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Sorry, I misread your post and didn't think "bear". I had deer on my (what's left of it) mind. Your load is NOT uncalled for and should be great. However, having said that, the load I use in my .45 Colts would work splendidly.
 

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Being a pretty much a one hunting load for one firearm person, I like to as much as possible "optimize" one load for all game on which a given firearm might be used.

For that reason, and knowing just how terribly effective a cast Wide Flat Nose bullet in 45 caliber is and also knowing that a properly cast bullet is not going to fragment, I'd still go with the heavier bullet and use it for ALL game hunted with that gun.

No, you don't need warp velocity, but back to the one load for all game ----------------------------

Crusty Deary Ol'Coot
 

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Hello ManyL, and welcome to Shooters Forum!

I'm assuming you're referring to black bear, not browns or any of the brown bear sub species.

Considering you're using a revolver that is built for magnum class 45 LC loads, I'd be looking at magnum powders that will deliver the highest velocities, H110/296 would be among my first choice.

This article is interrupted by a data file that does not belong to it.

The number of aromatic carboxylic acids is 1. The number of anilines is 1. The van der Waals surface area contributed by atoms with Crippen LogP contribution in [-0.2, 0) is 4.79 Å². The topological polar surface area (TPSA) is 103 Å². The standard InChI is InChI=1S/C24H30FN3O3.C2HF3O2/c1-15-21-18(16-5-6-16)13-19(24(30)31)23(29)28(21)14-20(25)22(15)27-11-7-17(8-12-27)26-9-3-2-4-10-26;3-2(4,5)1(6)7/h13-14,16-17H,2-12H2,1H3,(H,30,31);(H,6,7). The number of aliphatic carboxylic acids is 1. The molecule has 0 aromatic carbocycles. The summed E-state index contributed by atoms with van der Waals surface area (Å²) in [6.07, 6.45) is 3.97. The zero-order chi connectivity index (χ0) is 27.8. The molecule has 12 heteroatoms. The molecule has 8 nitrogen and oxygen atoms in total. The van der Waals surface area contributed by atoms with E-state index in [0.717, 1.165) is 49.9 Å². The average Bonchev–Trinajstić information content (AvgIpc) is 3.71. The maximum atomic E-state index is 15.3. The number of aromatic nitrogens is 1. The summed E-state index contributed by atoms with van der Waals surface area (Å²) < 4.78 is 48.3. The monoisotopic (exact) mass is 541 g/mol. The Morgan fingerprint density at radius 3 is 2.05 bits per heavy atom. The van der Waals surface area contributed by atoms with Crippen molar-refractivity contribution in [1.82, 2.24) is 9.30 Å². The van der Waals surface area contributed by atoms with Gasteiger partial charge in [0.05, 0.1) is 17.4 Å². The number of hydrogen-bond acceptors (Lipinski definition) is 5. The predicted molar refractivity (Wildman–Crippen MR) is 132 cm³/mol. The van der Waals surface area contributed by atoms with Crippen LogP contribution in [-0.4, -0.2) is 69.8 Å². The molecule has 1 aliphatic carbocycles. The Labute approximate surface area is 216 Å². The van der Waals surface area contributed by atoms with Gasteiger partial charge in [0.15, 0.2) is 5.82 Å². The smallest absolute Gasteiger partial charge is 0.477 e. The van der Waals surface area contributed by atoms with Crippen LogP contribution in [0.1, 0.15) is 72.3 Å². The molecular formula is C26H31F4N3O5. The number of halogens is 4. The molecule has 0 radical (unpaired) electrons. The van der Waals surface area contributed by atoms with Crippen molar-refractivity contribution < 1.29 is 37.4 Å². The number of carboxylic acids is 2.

Bullet choice for me would be one of Speer's best handgun hunting bullets known as a Deep Curl. Speer offers 2 options here, one is the 260 gr. and the 300 gr. Deep Curl. The 260 is really a very good bullet for hunting tough, thick skinned animals such as bear. The other is a 300 gr., this bullet was developed specifically with the 454 Casull in mind and will perform just as well as the 260 gr., just with 40 grs. more weight.

The reasons I would personally go with a Deep Curl is because of it's unique construction properties, in that the jacket is similar to a bonded design, therefore it won't separate from the lead core, at least never in my experience. It's not actually a jacketed bullet per say, the outer copper coating is an integrated part of the core which is a form of plating that's really unlike any other. Loading them is no different than loading for a jacketed bullet and uses the same data.